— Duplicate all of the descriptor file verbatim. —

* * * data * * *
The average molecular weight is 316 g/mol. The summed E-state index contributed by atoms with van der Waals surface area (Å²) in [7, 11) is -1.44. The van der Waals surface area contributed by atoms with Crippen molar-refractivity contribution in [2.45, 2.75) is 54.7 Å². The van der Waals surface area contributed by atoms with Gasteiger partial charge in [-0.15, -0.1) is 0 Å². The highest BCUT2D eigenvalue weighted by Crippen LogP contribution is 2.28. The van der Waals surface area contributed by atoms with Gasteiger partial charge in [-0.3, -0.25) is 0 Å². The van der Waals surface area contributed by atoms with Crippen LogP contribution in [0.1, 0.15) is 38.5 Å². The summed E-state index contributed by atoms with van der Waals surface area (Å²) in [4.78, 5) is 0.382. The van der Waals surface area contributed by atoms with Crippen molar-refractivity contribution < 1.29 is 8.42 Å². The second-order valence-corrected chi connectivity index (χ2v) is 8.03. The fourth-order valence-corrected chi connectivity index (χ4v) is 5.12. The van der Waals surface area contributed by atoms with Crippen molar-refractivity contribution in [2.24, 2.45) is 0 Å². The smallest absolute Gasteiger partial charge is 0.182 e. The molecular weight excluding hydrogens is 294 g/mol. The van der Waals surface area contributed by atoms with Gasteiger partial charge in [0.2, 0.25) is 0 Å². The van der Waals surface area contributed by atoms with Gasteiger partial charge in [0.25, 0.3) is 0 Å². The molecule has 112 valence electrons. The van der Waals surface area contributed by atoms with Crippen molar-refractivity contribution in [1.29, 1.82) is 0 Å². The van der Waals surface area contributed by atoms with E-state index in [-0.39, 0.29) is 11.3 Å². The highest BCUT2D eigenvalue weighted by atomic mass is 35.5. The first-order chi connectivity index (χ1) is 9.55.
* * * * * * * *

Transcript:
The average molecular weight is 316 g/mol. The summed E-state index contributed by atoms with van der Waals surface area (Å²) in [7, 11) is -1.44. The van der Waals surface area contributed by atoms with Crippen molar-refractivity contribution in [2.45, 2.75) is 54.7 Å². The van der Waals surface area contributed by atoms with Gasteiger partial charge in [-0.15, -0.1) is 0 Å². The highest BCUT2D eigenvalue weighted by Crippen LogP contribution is 2.28. The van der Waals surface area contributed by atoms with Gasteiger partial charge in [-0.3, -0.25) is 0 Å². The van der Waals surface area contributed by atoms with Crippen LogP contribution in [0.1, 0.15) is 38.5 Å². The summed E-state index contributed by atoms with van der Waals surface area (Å²) in [4.78, 5) is 0.382. The van der Waals surface area contributed by atoms with Crippen molar-refractivity contribution < 1.29 is 8.42 Å². The second-order valence-corrected chi connectivity index (χ2v) is 8.03. The fourth-order valence-corrected chi connectivity index (χ4v) is 5.12. The van der Waals surface area contributed by atoms with Crippen molar-refractivity contribution in [2.24, 2.45) is 0 Å². The smallest absolute Gasteiger partial charge is 0.182 e. The molecular weight excluding hydrogens is 294 g/mol. The van der Waals surface area contributed by atoms with Gasteiger partial charge in [0.2, 0.25) is 0 Å². The van der Waals surface area contributed by atoms with Gasteiger partial charge in [0.25, 0.3) is 0 Å². The molecule has 112 valence electrons. The van der Waals surface area contributed by atoms with Crippen molar-refractivity contribution in [1.29, 1.82) is 0 Å². The van der Waals surface area contributed by atoms with E-state index in [-0.39, 0.29) is 11.3 Å². The highest BCUT2D eigenvalue weighted by atomic mass is 35.5. The first-order chi connectivity index (χ1) is 9.55.